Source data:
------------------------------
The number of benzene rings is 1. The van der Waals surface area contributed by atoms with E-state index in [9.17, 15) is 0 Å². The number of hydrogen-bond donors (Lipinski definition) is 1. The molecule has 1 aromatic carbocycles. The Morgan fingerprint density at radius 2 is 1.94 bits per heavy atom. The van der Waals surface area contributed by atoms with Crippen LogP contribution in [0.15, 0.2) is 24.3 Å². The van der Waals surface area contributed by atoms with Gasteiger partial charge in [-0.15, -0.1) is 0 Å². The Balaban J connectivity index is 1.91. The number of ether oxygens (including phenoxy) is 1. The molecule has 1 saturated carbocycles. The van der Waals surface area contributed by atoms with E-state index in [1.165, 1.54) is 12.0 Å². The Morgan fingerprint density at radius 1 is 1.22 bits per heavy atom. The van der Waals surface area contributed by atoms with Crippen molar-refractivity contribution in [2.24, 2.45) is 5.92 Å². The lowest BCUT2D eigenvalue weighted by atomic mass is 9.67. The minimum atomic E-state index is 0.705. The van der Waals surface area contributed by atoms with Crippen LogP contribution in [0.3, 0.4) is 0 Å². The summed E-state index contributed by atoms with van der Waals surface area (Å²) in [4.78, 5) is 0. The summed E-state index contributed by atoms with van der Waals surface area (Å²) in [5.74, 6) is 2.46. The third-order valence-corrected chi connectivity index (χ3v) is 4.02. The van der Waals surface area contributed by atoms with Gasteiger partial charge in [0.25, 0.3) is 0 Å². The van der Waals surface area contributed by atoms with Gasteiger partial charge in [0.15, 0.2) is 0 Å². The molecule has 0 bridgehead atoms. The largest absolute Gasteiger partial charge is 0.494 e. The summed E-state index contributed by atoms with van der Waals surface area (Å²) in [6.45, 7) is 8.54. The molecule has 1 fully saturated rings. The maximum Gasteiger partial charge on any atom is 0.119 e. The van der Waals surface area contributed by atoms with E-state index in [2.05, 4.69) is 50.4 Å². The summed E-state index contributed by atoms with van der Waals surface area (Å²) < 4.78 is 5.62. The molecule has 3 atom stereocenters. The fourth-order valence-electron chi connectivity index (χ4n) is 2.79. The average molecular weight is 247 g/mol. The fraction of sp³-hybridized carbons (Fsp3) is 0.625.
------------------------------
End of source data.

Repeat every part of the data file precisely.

The number of benzene rings is 1. The van der Waals surface area contributed by atoms with E-state index in [9.17, 15) is 0 Å². The number of hydrogen-bond donors (Lipinski definition) is 1. The molecule has 1 aromatic carbocycles. The Morgan fingerprint density at radius 2 is 1.94 bits per heavy atom. The van der Waals surface area contributed by atoms with Crippen LogP contribution in [0.15, 0.2) is 24.3 Å². The van der Waals surface area contributed by atoms with Gasteiger partial charge in [-0.15, -0.1) is 0 Å². The Balaban J connectivity index is 1.91. The number of ether oxygens (including phenoxy) is 1. The molecule has 1 saturated carbocycles. The van der Waals surface area contributed by atoms with E-state index in [1.165, 1.54) is 12.0 Å². The Morgan fingerprint density at radius 1 is 1.22 bits per heavy atom. The van der Waals surface area contributed by atoms with Crippen molar-refractivity contribution in [2.24, 2.45) is 5.92 Å². The lowest BCUT2D eigenvalue weighted by atomic mass is 9.67. The minimum atomic E-state index is 0.705. The van der Waals surface area contributed by atoms with Crippen LogP contribution in [0.3, 0.4) is 0 Å². The summed E-state index contributed by atoms with van der Waals surface area (Å²) in [4.78, 5) is 0. The summed E-state index contributed by atoms with van der Waals surface area (Å²) in [5.74, 6) is 2.46. The third-order valence-corrected chi connectivity index (χ3v) is 4.02. The van der Waals surface area contributed by atoms with Gasteiger partial charge in [0.25, 0.3) is 0 Å². The van der Waals surface area contributed by atoms with Gasteiger partial charge in [0.15, 0.2) is 0 Å². The molecule has 0 bridgehead atoms. The largest absolute Gasteiger partial charge is 0.494 e. The summed E-state index contributed by atoms with van der Waals surface area (Å²) in [6.45, 7) is 8.54. The molecule has 1 fully saturated rings. The maximum Gasteiger partial charge on any atom is 0.119 e. The van der Waals surface area contributed by atoms with E-state index in [2.05, 4.69) is 50.4 Å². The summed E-state index contributed by atoms with van der Waals surface area (Å²) < 4.78 is 5.62. The molecule has 3 atom stereocenters. The fourth-order valence-electron chi connectivity index (χ4n) is 2.79. The average molecular weight is 247 g/mol. The fraction of sp³-hybridized carbons (Fsp3) is 0.625.